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Alfred Heber Taylor II  (1924 - 2022)

Al Taylor (1943)     
Technician 5th Grade – Alfred "Al" Taylor (1943)
Served July 1943 to March 1946

10th Armored Division, 80th Armored Medical Battalion, Headquarters Company

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Alfred Heber Taylor
Junior classman at the University of Arkansas in 1948

The French Legion of Honor
The Legion of Honor is bestowed upon French citizens as well as foreign nationals who have served France or the ideals it upholds, including individuals who have contributed to the country professionally, as well as veterans such as the Americans who risked their lives during World War II fighting on French soil.

November 4, 2014
Alfred Taylor receives the French Legion of Honor at the Salon of the Grand Chancellors, Palace of Salm, Paris, France





June 25, 2016
Dedication of the 10th Armored Division monument at Malling, France near the Moselle River

June 25, 2016
Alfred Heber Taylor receives the insignia of the International Order of Lafayette in Malling France

October 20, 2021
Heber Taylor studies the battle route of the 80th Armored Medical Battalion

Alfred Heber Taylor II
01 Aug 1924 – 28 Feb 2022

Heber Taylor, a retired journalism professor and veteran of the Battle of the Bulge, answered the Call of Taps on Feb. 28, 2022, bringing to a close a life defined by love of God, family, and country, by quiet dignity, and by glittering world-class honors.  He was 97.

In 1955, Heber was among the first academics to earn a Ph.D. in journalism from the University of Missouri, the only institution offering the degree.  As recipient of Fulbright and Rockefeller Fellowships, he traveled to Oslo to study the Norwegian press in 1953. His dissertation surveyed Morgenbladet, one of the leading newspapers of Scandinavia.

He taught at public and private universities, including Abilene Christian, Tennessee at Martin, Wisconsin at Superior, Memphis, Arkansas at Little Rock, Texas State, Stephen F. Austin and Harding.  He also chaired journalism departments and advised student publications.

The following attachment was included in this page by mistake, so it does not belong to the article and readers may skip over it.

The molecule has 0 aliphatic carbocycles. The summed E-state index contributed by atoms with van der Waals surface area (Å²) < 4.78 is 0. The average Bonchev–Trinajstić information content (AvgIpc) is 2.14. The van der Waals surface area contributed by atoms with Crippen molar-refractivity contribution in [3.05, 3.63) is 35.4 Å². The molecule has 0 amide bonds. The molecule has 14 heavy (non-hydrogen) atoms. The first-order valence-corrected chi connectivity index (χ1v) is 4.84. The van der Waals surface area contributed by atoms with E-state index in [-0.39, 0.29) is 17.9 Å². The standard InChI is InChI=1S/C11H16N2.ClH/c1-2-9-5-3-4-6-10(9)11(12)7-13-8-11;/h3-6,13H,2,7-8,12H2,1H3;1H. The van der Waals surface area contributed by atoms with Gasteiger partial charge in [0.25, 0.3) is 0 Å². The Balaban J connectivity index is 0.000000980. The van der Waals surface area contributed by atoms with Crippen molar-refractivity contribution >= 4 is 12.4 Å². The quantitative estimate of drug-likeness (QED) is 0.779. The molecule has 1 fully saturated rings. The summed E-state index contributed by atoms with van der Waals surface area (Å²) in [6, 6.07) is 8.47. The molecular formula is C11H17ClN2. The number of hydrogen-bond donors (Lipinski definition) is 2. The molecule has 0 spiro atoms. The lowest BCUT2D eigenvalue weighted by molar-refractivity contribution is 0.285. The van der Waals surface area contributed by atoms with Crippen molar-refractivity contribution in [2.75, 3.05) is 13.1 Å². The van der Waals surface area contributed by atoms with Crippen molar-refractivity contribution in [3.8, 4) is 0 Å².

Alfred Heber Taylor II was born on Aug. 1, 1924, to Alfred Heber Taylor and Mary Read Morgan, who farmed near Trenton, Tennessee.  His father died when he was 7, and the family, which included his older sister, Virginia Taylor Hardaway, struggled through the Depression. 

Heber developed an interest in journalism in his teens and covered high school sports for a local weekly.  But his prospects for higher education were bleak.  When he graduated from Peabody High School in 1942, his mother offered him either a year of business school or a quarter at Memphis State. He chose college and made the money stretch to finish his freshman year before being drafted into the army in July 1943.

After basic training at Fort Benning, he was selected to study engineering in the intense Army Specialized Training Program at the University of Georgia, which awarded the bachelor's in 15 months.  But the ASTP was disbanded in March 1944 when it was realized that the war in Europe might be won quickly with more invasion troops.  He was assigned to serve as a radio operator in the 10th Armored Division’s 80th Medical Battalion Headquarters Company at Camp Gordon and mastered Morse code within weeks.  He was deployed to France in September 1944.